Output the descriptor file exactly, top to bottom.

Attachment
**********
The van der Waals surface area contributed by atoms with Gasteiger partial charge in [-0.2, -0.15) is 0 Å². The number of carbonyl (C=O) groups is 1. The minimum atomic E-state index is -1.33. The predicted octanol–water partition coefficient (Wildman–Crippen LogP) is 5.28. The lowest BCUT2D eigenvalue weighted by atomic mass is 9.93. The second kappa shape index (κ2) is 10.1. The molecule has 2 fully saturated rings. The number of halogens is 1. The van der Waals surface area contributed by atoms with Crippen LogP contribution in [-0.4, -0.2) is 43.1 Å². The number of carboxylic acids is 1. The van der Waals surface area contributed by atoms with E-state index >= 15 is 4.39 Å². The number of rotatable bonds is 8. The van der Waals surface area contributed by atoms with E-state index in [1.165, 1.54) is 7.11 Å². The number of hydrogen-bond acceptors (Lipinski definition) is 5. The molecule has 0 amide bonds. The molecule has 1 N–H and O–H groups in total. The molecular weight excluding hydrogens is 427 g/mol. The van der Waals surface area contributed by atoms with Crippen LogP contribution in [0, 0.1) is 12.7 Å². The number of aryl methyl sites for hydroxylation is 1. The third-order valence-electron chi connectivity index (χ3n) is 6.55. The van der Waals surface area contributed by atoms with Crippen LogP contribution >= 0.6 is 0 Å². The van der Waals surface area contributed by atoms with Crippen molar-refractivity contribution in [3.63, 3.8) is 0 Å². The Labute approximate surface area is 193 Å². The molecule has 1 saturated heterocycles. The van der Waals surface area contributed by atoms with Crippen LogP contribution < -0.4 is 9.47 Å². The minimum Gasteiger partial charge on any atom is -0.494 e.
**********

The van der Waals surface area contributed by atoms with Gasteiger partial charge in [-0.2, -0.15) is 0 Å². The number of carbonyl (C=O) groups is 1. The minimum atomic E-state index is -1.33. The predicted octanol–water partition coefficient (Wildman–Crippen LogP) is 5.28. The lowest BCUT2D eigenvalue weighted by atomic mass is 9.93. The second kappa shape index (κ2) is 10.1. The molecule has 2 fully saturated rings. The number of halogens is 1. The van der Waals surface area contributed by atoms with Crippen LogP contribution in [-0.4, -0.2) is 43.1 Å². The number of carboxylic acids is 1. The van der Waals surface area contributed by atoms with E-state index >= 15 is 4.39 Å². The number of rotatable bonds is 8. The van der Waals surface area contributed by atoms with E-state index in [1.165, 1.54) is 7.11 Å². The number of hydrogen-bond acceptors (Lipinski definition) is 5. The molecule has 0 amide bonds. The molecule has 1 N–H and O–H groups in total. The molecular weight excluding hydrogens is 427 g/mol. The van der Waals surface area contributed by atoms with Crippen LogP contribution in [0, 0.1) is 12.7 Å². The number of aryl methyl sites for hydroxylation is 1. The third-order valence-electron chi connectivity index (χ3n) is 6.55. The van der Waals surface area contributed by atoms with Crippen LogP contribution >= 0.6 is 0 Å². The van der Waals surface area contributed by atoms with Crippen molar-refractivity contribution in [3.63, 3.8) is 0 Å². The Labute approximate surface area is 193 Å². The molecule has 1 saturated heterocycles. The van der Waals surface area contributed by atoms with Crippen LogP contribution < -0.4 is 9.47 Å². The minimum Gasteiger partial charge on any atom is -0.494 e.